Although there is no positive legal right to strike in the UK, strike action organised by a trade union is legal provided some tough conditions are met.

For example:

  • The union must have conducted a lawful ballot of all the members it believes will be called upon to take part.

  • The action must be over a trade dispute between workers and their employer over an issue like terms or conditions of employment and as defined in s.244 of the Trade Union and Labour Relations (Consolidation) Act 1992.

  • The general secretary or someone else authorised by the union’s rules, must authorise any industrial action.

  • The person named on the ballot paper must make a call for action before industrial action can take place.

There are very strict rules about the ballot and the notice that must be given to the employer about the action.

Unison also said it is “automatically unfair” to dismiss someone who’s taken part in any lawful industrial action within 12 weeks of the action. Employers can deduct pay for striking workers, but this can be no more than one fifth of weekly pay for a day’s strike action.

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Could industrial action hit your firm?

The current strikes across a number of industries are unlikely to be the last in the coming weeks and months. It appears that the recent media coverage of walk-outs, coupled with the growing cost-of-living crisis, had led to more employees calling for more financial support from their employers.

In fact, analysis of Google search data reveals that UK searches for ‘join union’ exploded 184% in the days after the RMT announced its strike action. The research, which was conducted by Workello, also found that searches for ‘how to strike’ rose by 135% in the same period.

A Spokesperson from Workello commented: “The British public have been faced with trains up and down the country coming to a standstill as a result of these strikes by RMT, leading to difficulties getting to work, attending events and appointments.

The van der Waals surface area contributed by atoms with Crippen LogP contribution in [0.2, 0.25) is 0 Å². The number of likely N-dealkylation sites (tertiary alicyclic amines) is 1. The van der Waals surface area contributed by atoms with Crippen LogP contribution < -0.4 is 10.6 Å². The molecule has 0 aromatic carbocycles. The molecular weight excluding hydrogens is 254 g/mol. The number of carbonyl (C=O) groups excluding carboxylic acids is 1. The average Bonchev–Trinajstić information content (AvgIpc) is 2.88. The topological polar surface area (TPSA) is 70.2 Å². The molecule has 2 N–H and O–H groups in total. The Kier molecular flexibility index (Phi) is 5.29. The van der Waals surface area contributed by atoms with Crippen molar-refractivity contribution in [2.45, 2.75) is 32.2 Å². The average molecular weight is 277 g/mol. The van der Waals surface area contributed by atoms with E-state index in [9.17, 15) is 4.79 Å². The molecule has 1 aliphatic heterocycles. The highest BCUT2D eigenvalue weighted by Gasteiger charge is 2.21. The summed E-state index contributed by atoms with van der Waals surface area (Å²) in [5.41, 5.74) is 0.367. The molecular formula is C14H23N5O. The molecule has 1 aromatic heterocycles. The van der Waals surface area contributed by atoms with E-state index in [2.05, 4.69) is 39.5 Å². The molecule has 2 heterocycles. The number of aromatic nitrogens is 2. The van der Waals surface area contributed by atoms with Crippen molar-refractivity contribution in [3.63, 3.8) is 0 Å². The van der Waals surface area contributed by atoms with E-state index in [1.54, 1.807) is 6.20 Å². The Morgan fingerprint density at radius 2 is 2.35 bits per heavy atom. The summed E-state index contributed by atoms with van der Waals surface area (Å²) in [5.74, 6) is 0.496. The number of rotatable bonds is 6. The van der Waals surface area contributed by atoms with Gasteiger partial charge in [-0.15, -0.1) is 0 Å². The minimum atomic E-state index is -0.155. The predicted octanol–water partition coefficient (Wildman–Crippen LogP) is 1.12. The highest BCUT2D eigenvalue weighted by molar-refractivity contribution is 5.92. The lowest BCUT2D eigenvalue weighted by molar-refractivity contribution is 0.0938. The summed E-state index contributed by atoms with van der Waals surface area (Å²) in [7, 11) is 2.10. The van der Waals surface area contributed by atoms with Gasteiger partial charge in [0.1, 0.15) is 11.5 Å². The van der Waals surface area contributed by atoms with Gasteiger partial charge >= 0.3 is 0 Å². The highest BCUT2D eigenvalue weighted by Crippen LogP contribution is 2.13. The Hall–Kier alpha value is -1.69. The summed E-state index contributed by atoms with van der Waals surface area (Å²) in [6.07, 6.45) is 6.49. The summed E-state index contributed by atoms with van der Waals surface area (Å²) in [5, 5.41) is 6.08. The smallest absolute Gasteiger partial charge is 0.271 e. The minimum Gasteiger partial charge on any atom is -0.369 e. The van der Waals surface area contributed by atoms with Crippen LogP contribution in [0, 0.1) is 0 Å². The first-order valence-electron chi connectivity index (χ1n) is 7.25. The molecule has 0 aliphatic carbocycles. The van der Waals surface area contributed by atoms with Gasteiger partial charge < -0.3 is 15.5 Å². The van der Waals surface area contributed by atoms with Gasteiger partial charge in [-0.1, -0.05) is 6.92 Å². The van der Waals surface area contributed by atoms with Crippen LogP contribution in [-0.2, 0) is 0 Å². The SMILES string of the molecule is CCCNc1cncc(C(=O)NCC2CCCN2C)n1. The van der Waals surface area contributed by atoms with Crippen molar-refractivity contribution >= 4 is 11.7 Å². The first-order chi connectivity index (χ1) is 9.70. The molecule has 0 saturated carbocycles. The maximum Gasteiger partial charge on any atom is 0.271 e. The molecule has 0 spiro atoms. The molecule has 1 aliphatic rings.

“However, the strikes have also encouraged a surge of online interest in joining a trade union, indicating the massive impact that strikers are having across the country. With more strikes across other sectors rumoured to take place in the future, it will be interesting to see whether these searches continue to rise, especially if strikers achieve their desired outcome.”

As working conditions and the economy become more volatile, the prospect of being supported by a union could well become more attractive to workers. Unionised or not, all bosses currently face the prospect of workers being able to vote with their feet. Not only are many employees seeking more financial compensation from employers to compensate for the cost-of-living crisis, but they also want more flexible ways of working – and they’re able to move on to another, more lucrative, employment if they don’t receive this, because of the tight labour market in which employers are competing for talent.

HR leaders would therefore do well to listen carefully to their workforce’s concerns.